National Gazetteer, 1868
Ayr - Extract from National Gazetteer, 1868
"AYR, a parish, market town, municipal and parliamentary burgh, and the county town of Ayrshire, Scotland, 75 miles to the S.W. of Edinburgh by road, or 86 miles by the Glasgow and South Western railway, on which it is a station. It occupies a nearly central position in the county, lying on the coast of the beautiful bay of Ayr, on the southern bank and near the mouth of the Ayr Water. The parish comprises the ancient parish of Alloway, which was united with it in 1690. Although a Roman station existed here, and subsequently a small village, the town is considered to have been founded by William the Lion, at the close of the 12th century. In 1202 it was constituted a royal burgh by the same monarch. The old church, dedicated to St. John the Baptist, was probably built about the same time. In 1230, a monastery was founded for monks of the Dominican order, or Black Friars, by Alexander II. The townspeople themselves founded another house for the Franciscans, or Grey Friars, in 1472. This house possessed a wonder-working statue of the Virgin. No remains of either of these monasteries are now to be seen. A small castle was erected at Ayr by William the Lion, which was burnt by Robert Bruce in 1298, after the defeat at Falkirk, that the English might not have possession of it. It was afterwards rebuilt by the English. In 1315, a parliament, or meeting of the barons and higher clergy, was assembled by Bruce in the old church of St. John, for the purpose of settling the succession to the throne. A great fort was erected in the 17th century by Cromwell, inclosing the church and a space of about 18 acres. It was surrounded by a moat, formed by the river Ayr and the sea, and was approached by a drawbridge. A new church was built for the use of the inhabitants in 1654, for which Cromwell granted 1,000 marks. The town of Ayr is in form nearly a parallelogram, consisting of 2,091 houses, inhabited, according to the census of 1861, by 4,307 separate families. It is clean, well paved, and lighted with gas. The harbour, which is formed by two piers running out as far as low-water mark, extends up the river to about the middle of the length of the town. Close to the end of the quay is the new bridge, and a short distance higher up the river is the "auld brig." The latter is supposed to have been erected in the second half of the 13th century. It is very narrow, and consists of four low arches. It connects the burgh of Newton with Ayr, and is now open only to foot-passengers. The new bridge was built in 1788. Close to its Newton end is the goods railway-station, the passenger-station being at the head of High Street. The principal street is High Street, parallel with the river; from one end of which another broad street called Sandgate runs down to the new bridge. At the southern termination of this street is Wellington Square, one side of which consists of the county buildings, designed after the temple of Isis, at Rome, and containing a large hall, court-rooms, and offices. The county gaol, a large and convenient edifice, stands behind these buildings. The Town's New Buildings stand at the junction of High Street with the Sandgate, and are surmounted with a handsome spire rising to the height of 226 feet. In High Street is the Wallace Tower, a modern structure, 115 feet in height, with a statue of the hero in front. It is on the site of an old building in which Wallace is said to have been imprisoned, and the dungeon bells are placed in the spire. Not far from the Fish market, which is opposite the old bridge, is a handsome new edifice for business purposes, called Winton Buildings. To the north-west of the town is the Academy, which ranks as one of the best in Scotland. It is governed by a body of directors incorporated by royal charter, and is well attended. Ayr has a mechanics' institution, several banks and libraries, a dispensary, and various charitable institutions. The chief trade of the place is now in the shipping and the fisheries. The woollen and cotton manufactures, embroidery of muslin, carpet-making, tanning, and nail and shoe-making, are carried on extensively. The bar at the mouth of the harbour admits only of small vessels entering it. Between 40 and 50 vessels belong to the port, most of which are engaged in the coasting trade, a few only visiting the colonies and foreign ports. The principal exports are coal, iron, whetstones, &c.; and the imports timber, hides, tallow, slates, hemp, &c. Two lighthouses, about 280 yards apart, mark the entrance to the harbour. Girvan is a subport to Ayr. There is constant communication by steam with Glasgow and the coast towns. The government of the burgh is vested in a provost, two bailies, thirteen councillors, &c. Its revenue is about £2,800, and its population, in 1861, 18,571, of whom 2,970 are returned as children between the ages of five and fifteen attending school. It is contributory with. Oban, Irvine, Inverary, and Campbelltown, in sending one representative to parliament. Three newspapers are published, called the Ayr Advertiser, Ayr Observer, and the Ayrshire Express. Races take place once a year on a course which is about a mile and one-fifth in circuit. The Caledonian Hunt meet occasionally near this course. Ayr is the seat of a presbytery in the synod of Glasgow and Ayr. There are two livings, of which the first charge is of the value of £178, and in the patronage of the crown; the second, value £283, is in the gift of the corporation. The old kirk, built in 1654, on the site of the Grey Friars monastery, is near High Street. The new kirk is in Fort Street. There is an Episcopal church, two belonging to the Free Church, two to the United Presbyterians, and five others for Roman Catholics, Independents, Wesleyans, Reformed Presbyterians, and Moravians. A portion of the ancient tower of the parish church is still standing, and has been converted into part of a dwelling-house. The birthplace of Burns, a two-roomed cottage, stands about a mile and a half from the town. Close by are the "Brig o' Doon" and the remains of Alloway kirk. The monument to the memory of the poet stands on an eminence near the kirk, and on the banks of the Doon. It is formed of freestone; its style of architecture is Grecian; it is 60 feet high, and contains a bust and portrait of Burns, and several interesting relics. Ayr was the birthplace of the eminent scholar and philosopher of the 9th century, Johannes Scotus, or, as he was named from his native place, Erigena. Among other distinguished natives are John Loudon M'Adam, the great road-maker, born in 1756; and David Cathcart, Lord Alloway, a distinguished judge, born in 1764. Dr. Thomas Jackson, Professor of Natural Philosophy in the University of St. Andrew's, was for some time at the head of Ayr Academy. The parish contains some traces of a Roman road. The moat of Alloway, a very ancient work, may still be traced. In the neighbourhood of the town, and along the banks of the river, as it winds through the fertile sheltered valley surrounding the town, are many handsome villas and charming grounds. Among them are Castle Hill, Belmont Cottage, Rozelle, Doonholm, Cambus Doon, Newark Castle, and Mount Charles. The market days are Tuesday and Friday. Fairs are held in January, June, September, and October."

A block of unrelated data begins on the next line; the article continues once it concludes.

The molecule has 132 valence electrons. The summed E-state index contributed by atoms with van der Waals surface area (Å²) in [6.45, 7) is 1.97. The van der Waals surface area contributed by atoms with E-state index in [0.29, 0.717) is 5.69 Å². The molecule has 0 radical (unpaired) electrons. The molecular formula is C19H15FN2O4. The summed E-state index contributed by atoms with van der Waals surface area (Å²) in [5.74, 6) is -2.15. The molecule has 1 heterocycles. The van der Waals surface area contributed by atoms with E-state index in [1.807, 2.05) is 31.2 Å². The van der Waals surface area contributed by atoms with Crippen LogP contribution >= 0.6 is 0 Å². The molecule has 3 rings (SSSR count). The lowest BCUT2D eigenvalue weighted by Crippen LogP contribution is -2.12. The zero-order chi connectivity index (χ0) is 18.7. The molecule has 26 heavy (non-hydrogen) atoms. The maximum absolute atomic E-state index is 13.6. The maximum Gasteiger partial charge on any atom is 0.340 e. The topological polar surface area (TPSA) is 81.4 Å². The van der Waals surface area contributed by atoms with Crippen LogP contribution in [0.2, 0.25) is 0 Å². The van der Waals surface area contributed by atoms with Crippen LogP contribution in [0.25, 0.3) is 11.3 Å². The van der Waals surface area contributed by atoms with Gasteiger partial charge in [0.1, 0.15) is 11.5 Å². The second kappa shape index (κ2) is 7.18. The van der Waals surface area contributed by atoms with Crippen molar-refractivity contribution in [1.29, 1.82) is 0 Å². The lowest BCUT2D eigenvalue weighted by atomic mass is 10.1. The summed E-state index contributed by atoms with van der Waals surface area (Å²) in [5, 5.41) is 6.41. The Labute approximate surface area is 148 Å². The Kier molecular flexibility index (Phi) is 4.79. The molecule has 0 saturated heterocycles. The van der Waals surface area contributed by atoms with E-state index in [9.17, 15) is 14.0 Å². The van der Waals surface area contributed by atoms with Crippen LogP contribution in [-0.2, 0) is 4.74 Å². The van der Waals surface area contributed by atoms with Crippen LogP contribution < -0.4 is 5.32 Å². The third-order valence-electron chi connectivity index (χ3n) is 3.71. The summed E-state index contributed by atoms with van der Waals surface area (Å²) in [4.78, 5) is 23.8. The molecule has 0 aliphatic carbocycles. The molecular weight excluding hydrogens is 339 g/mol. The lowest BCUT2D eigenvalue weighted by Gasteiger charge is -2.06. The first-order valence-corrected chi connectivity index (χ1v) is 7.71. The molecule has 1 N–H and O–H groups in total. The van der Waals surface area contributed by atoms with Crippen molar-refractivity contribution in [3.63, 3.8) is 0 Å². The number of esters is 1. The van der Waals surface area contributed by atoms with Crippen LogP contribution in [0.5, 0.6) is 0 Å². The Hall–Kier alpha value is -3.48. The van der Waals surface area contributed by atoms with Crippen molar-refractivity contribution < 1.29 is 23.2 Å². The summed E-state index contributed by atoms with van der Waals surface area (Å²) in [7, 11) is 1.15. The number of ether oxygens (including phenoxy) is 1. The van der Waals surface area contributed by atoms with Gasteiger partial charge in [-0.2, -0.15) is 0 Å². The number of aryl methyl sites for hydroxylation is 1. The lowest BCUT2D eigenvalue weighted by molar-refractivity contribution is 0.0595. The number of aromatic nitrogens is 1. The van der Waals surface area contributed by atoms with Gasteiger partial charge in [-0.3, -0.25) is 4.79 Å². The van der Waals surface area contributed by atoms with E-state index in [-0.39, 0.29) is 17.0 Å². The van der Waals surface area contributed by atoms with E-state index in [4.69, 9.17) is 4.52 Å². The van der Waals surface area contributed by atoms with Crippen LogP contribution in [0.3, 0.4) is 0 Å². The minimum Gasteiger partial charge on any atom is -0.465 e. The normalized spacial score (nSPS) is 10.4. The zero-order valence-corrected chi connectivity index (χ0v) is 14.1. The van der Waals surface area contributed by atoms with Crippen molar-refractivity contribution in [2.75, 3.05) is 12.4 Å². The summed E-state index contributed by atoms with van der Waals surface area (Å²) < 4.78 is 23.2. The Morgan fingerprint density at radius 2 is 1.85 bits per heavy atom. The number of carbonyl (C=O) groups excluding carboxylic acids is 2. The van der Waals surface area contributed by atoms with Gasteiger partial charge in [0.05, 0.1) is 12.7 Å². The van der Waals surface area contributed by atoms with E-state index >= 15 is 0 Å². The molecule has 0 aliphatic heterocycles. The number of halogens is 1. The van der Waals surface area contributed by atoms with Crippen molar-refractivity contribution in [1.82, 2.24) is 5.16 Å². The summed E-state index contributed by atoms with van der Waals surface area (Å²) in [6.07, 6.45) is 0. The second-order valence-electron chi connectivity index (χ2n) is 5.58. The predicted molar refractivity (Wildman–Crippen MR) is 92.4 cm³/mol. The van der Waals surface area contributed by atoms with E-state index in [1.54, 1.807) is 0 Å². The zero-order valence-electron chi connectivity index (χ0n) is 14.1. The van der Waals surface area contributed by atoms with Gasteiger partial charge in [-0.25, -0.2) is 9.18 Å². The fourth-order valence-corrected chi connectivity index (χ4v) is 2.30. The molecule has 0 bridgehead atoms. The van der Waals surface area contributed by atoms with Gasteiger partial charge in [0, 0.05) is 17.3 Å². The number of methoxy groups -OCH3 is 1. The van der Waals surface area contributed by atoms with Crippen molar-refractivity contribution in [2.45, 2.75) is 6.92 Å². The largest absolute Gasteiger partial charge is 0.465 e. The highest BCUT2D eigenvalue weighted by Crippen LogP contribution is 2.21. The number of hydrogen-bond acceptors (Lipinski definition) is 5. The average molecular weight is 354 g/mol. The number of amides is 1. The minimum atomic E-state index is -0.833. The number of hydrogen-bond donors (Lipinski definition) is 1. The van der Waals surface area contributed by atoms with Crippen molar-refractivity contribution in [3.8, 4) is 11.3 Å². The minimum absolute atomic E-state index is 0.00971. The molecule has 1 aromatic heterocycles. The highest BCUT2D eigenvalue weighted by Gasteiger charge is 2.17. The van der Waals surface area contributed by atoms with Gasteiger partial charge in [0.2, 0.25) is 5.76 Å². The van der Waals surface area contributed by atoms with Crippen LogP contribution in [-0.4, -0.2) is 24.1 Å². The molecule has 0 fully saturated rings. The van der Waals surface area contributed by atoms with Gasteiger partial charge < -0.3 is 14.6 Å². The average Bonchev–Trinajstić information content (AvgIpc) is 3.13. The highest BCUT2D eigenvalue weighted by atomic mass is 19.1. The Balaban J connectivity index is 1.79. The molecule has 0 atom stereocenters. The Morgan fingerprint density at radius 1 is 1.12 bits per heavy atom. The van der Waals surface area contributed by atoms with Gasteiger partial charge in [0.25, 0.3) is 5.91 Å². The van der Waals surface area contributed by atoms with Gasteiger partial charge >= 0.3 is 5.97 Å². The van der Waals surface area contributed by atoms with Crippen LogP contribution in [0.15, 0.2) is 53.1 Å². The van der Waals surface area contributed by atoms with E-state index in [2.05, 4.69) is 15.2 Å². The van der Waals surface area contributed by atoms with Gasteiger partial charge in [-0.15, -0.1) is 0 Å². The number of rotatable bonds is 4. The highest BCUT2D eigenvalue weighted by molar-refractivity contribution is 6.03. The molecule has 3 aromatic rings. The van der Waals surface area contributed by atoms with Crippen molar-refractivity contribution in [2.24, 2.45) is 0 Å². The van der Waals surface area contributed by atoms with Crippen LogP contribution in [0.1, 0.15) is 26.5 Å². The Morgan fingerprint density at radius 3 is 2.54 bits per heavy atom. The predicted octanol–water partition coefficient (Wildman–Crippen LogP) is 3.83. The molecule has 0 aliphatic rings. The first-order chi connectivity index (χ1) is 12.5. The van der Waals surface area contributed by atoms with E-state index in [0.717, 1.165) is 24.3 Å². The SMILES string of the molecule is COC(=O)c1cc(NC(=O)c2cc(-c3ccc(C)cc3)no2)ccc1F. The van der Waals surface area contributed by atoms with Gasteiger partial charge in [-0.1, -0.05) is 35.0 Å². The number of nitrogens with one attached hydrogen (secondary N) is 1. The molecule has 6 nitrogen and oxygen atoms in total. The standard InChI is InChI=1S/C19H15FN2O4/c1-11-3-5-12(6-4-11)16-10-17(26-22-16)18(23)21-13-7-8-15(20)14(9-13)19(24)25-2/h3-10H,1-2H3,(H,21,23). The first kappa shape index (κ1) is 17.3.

"CRAIGIE, a village in the parish and county of Ayr, Scotland, adjoining the town of Ayr."
Description(s) from The National Gazetteer of Great Britain and Ireland (1868)
Transcribed by Colin Hinson ©2003